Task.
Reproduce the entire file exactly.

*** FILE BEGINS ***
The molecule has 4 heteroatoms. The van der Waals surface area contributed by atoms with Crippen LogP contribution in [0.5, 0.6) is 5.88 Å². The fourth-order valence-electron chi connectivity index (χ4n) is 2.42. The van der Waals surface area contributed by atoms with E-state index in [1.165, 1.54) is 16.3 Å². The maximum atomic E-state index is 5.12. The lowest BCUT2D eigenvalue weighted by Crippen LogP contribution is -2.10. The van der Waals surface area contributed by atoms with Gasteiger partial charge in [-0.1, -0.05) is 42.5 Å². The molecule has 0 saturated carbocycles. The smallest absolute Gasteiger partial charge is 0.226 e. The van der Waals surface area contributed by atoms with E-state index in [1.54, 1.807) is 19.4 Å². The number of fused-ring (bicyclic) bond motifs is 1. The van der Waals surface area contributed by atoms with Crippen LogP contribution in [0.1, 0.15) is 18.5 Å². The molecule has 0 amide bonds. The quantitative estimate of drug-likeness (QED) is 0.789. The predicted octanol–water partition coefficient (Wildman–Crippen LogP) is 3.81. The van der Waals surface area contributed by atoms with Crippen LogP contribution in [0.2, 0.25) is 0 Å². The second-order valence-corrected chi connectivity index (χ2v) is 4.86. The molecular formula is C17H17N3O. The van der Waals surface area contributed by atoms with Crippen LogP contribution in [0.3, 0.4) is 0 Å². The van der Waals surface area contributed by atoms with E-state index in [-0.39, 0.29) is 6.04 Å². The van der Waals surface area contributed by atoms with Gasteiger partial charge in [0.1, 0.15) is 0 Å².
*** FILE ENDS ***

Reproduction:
The molecule has 4 heteroatoms. The van der Waals surface area contributed by atoms with Crippen LogP contribution in [0.5, 0.6) is 5.88 Å². The fourth-order valence-electron chi connectivity index (χ4n) is 2.42. The van der Waals surface area contributed by atoms with E-state index in [1.165, 1.54) is 16.3 Å². The maximum atomic E-state index is 5.12. The lowest BCUT2D eigenvalue weighted by Crippen LogP contribution is -2.10. The van der Waals surface area contributed by atoms with Gasteiger partial charge in [-0.1, -0.05) is 42.5 Å². The molecule has 0 saturated carbocycles. The smallest absolute Gasteiger partial charge is 0.226 e. The van der Waals surface area contributed by atoms with E-state index in [1.54, 1.807) is 19.4 Å². The number of fused-ring (bicyclic) bond motifs is 1. The van der Waals surface area contributed by atoms with Crippen LogP contribution in [0.1, 0.15) is 18.5 Å². The molecule has 0 amide bonds. The quantitative estimate of drug-likeness (QED) is 0.789. The predicted octanol–water partition coefficient (Wildman–Crippen LogP) is 3.81. The van der Waals surface area contributed by atoms with Crippen LogP contribution in [0.2, 0.25) is 0 Å². The second-order valence-corrected chi connectivity index (χ2v) is 4.86. The molecular formula is C17H17N3O. The van der Waals surface area contributed by atoms with Crippen LogP contribution in [0.3, 0.4) is 0 Å². The van der Waals surface area contributed by atoms with E-state index in [-0.39, 0.29) is 6.04 Å². The van der Waals surface area contributed by atoms with Gasteiger partial charge in [0.1, 0.15) is 0 Å².